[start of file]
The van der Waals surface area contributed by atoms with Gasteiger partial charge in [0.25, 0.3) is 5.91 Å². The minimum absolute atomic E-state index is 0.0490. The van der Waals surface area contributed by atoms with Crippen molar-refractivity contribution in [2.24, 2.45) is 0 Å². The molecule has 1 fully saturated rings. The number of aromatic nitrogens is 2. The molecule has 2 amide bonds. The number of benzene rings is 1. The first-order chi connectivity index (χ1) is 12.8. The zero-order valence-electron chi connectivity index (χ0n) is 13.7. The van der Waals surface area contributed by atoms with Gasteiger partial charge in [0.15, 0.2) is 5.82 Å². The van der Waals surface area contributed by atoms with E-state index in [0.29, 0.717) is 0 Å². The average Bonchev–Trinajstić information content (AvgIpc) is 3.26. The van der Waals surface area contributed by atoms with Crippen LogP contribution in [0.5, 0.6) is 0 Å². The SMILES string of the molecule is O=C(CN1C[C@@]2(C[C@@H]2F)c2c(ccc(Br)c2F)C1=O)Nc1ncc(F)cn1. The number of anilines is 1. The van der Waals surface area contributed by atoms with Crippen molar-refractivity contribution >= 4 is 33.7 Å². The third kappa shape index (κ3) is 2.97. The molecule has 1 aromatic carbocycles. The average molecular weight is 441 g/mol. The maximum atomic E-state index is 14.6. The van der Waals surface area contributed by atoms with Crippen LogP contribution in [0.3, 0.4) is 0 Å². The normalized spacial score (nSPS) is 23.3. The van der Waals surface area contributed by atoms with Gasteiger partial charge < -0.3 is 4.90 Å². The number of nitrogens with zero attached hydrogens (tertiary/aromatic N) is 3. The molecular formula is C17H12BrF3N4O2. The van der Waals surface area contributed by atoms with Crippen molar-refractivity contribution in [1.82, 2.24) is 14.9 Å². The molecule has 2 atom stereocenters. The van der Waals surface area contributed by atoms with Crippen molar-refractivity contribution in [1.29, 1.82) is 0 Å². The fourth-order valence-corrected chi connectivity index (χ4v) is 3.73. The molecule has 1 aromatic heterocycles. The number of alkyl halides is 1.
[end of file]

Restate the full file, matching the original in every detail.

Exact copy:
The van der Waals surface area contributed by atoms with Gasteiger partial charge in [0.25, 0.3) is 5.91 Å². The minimum absolute atomic E-state index is 0.0490. The van der Waals surface area contributed by atoms with Crippen molar-refractivity contribution in [2.24, 2.45) is 0 Å². The molecule has 1 fully saturated rings. The number of aromatic nitrogens is 2. The molecule has 2 amide bonds. The number of benzene rings is 1. The first-order chi connectivity index (χ1) is 12.8. The zero-order valence-electron chi connectivity index (χ0n) is 13.7. The van der Waals surface area contributed by atoms with Gasteiger partial charge in [0.15, 0.2) is 5.82 Å². The van der Waals surface area contributed by atoms with E-state index in [0.29, 0.717) is 0 Å². The average Bonchev–Trinajstić information content (AvgIpc) is 3.26. The van der Waals surface area contributed by atoms with Crippen LogP contribution in [0.5, 0.6) is 0 Å². The SMILES string of the molecule is O=C(CN1C[C@@]2(C[C@@H]2F)c2c(ccc(Br)c2F)C1=O)Nc1ncc(F)cn1. The number of anilines is 1. The van der Waals surface area contributed by atoms with Crippen molar-refractivity contribution >= 4 is 33.7 Å². The third kappa shape index (κ3) is 2.97. The molecule has 1 aromatic carbocycles. The average molecular weight is 441 g/mol. The maximum atomic E-state index is 14.6. The van der Waals surface area contributed by atoms with Crippen LogP contribution in [0.3, 0.4) is 0 Å². The normalized spacial score (nSPS) is 23.3. The van der Waals surface area contributed by atoms with Gasteiger partial charge < -0.3 is 4.90 Å². The number of nitrogens with zero attached hydrogens (tertiary/aromatic N) is 3. The molecular formula is C17H12BrF3N4O2. The van der Waals surface area contributed by atoms with Crippen molar-refractivity contribution in [1.82, 2.24) is 14.9 Å². The molecule has 2 atom stereocenters. The van der Waals surface area contributed by atoms with Crippen molar-refractivity contribution in [1.29, 1.82) is 0 Å². The fourth-order valence-corrected chi connectivity index (χ4v) is 3.73. The molecule has 1 aromatic heterocycles. The number of alkyl halides is 1.